1. “People deservedly destined to spend the rest of their life on the losing end of America’s culture war — conservatives, poorly educated bigots, superstitious clingers, disaffected Republicans — must take their small comforts where they find them.”

        It’s nice to see the two of you relating so well. Opposite political views, similar personalities. It just warms my heart.

        1. Conservatives aren’t on the losing end so to speak. They don’t say there shouldn’t be change. They believe there is value in established tradition, and that it should only be changed after much deliberation.

          1. How much more deliberation will conservatives require before they ditch their diffuse bigotry?

            The racists, gay-bashers, misogynists, Muslim-haters, and other bigots have lost the culture war. But they still animate the Republican Party, and they are conservatives.

            The conservatives are not going to win this time, much as the voices of ignorance, superstition, and intolerance have lost when targeting groups based on skin color, religion, nationality, perceived economic pressures, or “established tradition.” Those targeted have included the Irish, Jews, gays, Asians, Catholics, women, Blacks, agnostics, Hispanics, Italians, eastern Europeans, other Asians, atheists, and others — most of America, at one time or another.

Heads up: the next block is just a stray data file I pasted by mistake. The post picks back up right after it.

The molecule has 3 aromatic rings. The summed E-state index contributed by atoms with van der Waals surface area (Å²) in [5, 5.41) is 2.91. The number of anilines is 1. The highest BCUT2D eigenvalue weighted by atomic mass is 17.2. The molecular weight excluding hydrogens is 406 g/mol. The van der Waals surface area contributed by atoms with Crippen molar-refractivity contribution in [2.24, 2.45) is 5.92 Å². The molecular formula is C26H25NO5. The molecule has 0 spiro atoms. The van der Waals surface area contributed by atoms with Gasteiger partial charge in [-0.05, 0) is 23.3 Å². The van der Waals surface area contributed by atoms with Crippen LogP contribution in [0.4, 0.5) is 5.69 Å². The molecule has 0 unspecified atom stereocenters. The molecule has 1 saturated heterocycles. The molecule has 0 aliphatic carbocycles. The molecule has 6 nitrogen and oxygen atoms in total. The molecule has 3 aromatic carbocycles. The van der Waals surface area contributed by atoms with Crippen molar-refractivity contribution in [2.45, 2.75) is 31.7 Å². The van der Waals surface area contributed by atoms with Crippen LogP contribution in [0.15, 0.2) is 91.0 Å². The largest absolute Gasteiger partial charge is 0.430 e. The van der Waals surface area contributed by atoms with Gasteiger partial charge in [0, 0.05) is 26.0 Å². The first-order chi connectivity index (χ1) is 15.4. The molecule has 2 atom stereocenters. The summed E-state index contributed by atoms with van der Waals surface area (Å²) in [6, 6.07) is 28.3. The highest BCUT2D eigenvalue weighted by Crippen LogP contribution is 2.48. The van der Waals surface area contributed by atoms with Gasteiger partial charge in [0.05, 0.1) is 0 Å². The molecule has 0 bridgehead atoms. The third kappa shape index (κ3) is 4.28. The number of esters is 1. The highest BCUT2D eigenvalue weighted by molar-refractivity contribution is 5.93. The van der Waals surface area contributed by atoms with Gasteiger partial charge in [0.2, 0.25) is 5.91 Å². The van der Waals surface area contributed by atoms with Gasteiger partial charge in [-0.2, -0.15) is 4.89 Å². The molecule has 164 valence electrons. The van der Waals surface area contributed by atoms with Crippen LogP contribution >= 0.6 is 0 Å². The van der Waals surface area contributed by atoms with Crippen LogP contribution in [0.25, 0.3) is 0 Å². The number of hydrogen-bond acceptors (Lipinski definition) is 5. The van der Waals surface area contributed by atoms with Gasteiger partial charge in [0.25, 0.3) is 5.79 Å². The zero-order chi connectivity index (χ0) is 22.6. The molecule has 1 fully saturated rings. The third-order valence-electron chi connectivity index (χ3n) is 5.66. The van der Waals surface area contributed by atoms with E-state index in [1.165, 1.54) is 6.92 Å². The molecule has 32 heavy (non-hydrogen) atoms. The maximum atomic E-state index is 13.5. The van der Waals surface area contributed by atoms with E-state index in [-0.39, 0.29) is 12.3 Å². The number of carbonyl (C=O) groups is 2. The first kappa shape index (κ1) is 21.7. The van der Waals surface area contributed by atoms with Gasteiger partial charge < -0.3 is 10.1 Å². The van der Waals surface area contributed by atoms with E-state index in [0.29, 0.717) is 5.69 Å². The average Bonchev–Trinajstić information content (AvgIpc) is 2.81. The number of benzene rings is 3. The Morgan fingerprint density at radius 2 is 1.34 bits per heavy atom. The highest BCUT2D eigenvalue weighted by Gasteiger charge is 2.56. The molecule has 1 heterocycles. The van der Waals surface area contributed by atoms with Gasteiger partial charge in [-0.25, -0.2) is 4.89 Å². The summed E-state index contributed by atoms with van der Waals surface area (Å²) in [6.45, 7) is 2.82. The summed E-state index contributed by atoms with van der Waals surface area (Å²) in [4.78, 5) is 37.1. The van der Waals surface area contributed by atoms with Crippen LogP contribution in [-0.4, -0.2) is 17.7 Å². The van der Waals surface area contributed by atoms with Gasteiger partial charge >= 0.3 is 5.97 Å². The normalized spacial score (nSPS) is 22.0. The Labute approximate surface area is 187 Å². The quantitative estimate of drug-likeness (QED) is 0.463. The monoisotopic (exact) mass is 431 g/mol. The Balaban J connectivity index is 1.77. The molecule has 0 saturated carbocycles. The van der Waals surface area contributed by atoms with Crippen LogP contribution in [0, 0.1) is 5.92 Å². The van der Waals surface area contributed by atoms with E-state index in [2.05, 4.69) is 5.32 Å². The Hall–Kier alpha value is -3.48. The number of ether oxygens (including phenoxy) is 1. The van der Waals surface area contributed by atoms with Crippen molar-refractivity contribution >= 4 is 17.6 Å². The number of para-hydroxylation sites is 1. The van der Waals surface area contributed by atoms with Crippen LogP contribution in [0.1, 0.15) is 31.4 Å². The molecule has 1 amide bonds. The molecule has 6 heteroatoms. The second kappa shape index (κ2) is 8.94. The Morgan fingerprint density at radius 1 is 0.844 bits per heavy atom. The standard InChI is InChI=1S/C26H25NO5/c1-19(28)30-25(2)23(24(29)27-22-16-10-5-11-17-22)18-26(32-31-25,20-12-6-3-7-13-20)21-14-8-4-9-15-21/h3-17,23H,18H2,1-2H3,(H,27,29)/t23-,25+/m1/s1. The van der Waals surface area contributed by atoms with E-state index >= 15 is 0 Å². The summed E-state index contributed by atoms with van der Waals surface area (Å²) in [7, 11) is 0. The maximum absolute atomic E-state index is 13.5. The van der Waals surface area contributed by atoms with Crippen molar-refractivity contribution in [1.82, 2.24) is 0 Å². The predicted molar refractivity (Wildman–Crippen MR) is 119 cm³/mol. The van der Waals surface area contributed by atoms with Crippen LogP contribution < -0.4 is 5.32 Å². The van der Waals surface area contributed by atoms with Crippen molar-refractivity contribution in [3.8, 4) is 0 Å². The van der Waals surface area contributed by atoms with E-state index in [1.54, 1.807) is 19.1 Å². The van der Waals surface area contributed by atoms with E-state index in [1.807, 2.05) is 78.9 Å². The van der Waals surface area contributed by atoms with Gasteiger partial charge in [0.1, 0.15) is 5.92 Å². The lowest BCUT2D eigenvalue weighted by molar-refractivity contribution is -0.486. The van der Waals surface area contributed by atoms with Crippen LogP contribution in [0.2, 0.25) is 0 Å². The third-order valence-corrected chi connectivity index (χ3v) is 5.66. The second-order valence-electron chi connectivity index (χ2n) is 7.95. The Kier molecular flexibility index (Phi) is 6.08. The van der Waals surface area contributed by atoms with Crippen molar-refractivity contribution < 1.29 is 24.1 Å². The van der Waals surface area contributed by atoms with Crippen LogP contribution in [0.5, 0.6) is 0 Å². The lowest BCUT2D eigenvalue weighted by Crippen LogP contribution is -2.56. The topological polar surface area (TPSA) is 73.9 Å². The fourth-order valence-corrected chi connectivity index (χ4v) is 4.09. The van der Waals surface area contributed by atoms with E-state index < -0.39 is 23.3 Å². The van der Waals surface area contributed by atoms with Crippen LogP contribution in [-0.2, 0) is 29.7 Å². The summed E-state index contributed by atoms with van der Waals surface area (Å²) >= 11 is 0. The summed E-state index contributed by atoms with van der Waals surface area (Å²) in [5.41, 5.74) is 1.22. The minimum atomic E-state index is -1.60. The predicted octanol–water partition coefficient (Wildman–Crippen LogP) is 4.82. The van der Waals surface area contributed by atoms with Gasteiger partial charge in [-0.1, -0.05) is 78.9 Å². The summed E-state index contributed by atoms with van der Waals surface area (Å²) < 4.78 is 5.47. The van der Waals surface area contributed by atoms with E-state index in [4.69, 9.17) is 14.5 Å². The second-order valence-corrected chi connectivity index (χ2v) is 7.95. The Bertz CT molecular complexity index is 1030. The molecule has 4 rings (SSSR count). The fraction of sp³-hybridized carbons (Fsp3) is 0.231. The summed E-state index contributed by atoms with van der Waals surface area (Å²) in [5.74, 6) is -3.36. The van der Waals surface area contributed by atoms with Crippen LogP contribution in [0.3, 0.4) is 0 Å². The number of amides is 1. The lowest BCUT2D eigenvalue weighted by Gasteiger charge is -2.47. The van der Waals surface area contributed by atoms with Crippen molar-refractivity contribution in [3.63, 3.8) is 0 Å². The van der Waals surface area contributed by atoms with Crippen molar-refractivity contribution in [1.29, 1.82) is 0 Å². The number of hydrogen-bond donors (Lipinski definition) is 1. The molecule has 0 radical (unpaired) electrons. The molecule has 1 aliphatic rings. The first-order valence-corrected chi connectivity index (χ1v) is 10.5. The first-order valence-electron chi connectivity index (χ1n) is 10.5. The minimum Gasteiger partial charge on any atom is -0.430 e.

What makes America great is our liberal-libertarian mainstream, which ensures that the clingers do not prevail in America, not over time. And our latest batch of bigots — QAnoners, birthers, militia members, Republicans, white nationalists, conservatives, white supremacists, gay-bashers — seems nothing special, its reliance on the charms, insights, and integrity of Donald Trump notwithstanding.

            Conservatives are the losers in modern America. Some are smart enough to recognize it. That is why they are so disaffected and desperate.

            1. The hobby horse rides again. Learn a new song, RAK.

      2. Kirkland, Gavin Newsome likely to be recalled is not our side losing…

    2. She was a terrible justice seems like Kagan is pushing for that honor now.

      1. “She was a terrible justice seems like Kagan is pushing for that honor now.”

        sotomayer has that honor locked up

  3. Having Barrett on the court saves us all from Roberts’ nonsense.

    Of course Kagan, Breyer and Sotomayor are united. The left can always count on them to support whatever oppression Democrats come up with. When leftist justices make decisions, constitutional protections always fall just short of actually protecting anyone from the left’s predatory schemes.

    1. As opposed to supporting oppression of gay people and so on.

      1. Whataboutism and ancient history grievance-pushing together in one phrase. Congrats on your attempt to aid oppression by changing the subject.